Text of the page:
Medium-chain-length fatty alcohols have broad applications in the surfactant, lubricant, and cosmetic industries. Their acetate esters are widely used as flavoring and fragrance substances. Pseudomonas putida KT2440 is a promising chassis for fatty alcohol and ester production at the industrial scale due to its robustness, versatility, and high oxidative capacity. However, P. putida has also numerous native alcohol dehydrogenases, which lead to the degradation of these alcohols and thereby hinder its use as an effective biocatalyst. Therefore, to harness its capacity as a producer, we constructed two engineered strains (WTΔpedFΔadhP, GN346ΔadhP) incapable of growing on mcl-fatty alcohols by deleting either a cytochrome c oxidase PedF and a short-chain alcohol dehydrogenase AdhP in P. putida or AdhP in P. putida GN346. Carboxylic acid reductase, phosphopantetheinyl transferase, and alcohol acetyltransferase were expressed in the engineered P. putida strains to produce hexyl acetate. Overexpression of transporters further increased 1-hexanol and hexyl acetate production. The optimal strain G23E-MPAscTP produced 93.8 mg/L 1-hexanol and 160.5 mg/L hexyl acetate, with a yield of 63.1%. The engineered strain is applicable for C6–C10 fatty alcohols and their acetate ester production. This study lays a foundation for P. putida being used as a microbial cell factory for sustainable synthesis of a broad range of products based on medium-chain-length fatty alcohols.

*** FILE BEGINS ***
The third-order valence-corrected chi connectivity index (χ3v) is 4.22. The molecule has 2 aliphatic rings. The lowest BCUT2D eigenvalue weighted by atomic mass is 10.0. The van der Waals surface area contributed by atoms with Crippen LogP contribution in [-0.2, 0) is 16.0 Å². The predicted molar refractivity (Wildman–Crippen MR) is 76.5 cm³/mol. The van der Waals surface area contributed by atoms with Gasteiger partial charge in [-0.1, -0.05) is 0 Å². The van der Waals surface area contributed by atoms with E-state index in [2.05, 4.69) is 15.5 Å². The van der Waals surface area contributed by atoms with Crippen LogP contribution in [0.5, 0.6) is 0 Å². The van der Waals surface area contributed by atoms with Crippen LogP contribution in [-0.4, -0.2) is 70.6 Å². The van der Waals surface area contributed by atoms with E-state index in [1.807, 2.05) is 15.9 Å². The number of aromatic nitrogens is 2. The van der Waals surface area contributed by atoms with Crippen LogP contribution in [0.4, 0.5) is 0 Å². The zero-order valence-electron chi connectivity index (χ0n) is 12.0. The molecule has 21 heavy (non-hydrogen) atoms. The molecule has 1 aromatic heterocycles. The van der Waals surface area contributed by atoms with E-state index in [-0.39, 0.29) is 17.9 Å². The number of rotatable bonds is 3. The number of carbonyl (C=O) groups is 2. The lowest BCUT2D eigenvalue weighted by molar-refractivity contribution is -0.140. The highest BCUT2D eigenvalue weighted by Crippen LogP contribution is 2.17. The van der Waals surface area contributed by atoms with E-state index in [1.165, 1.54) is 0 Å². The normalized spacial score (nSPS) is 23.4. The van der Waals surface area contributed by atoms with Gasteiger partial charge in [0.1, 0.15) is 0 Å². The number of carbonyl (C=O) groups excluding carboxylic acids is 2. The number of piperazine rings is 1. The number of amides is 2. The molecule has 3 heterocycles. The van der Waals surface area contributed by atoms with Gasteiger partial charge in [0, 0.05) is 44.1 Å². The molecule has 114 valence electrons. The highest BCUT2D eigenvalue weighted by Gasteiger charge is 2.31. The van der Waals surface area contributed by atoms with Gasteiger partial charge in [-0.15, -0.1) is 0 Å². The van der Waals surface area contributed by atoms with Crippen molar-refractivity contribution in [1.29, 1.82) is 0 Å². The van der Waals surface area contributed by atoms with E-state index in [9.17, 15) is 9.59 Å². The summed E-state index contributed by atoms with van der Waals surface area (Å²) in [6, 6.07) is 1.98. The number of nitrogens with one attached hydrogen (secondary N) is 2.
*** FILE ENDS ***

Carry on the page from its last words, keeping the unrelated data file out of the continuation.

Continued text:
- Alcohol acetyltransferase
- Alcohol dehydrogenase
- Carboxylic acid reductase
- Medium-chain-length fatty alcohol
- Pseudomonas putida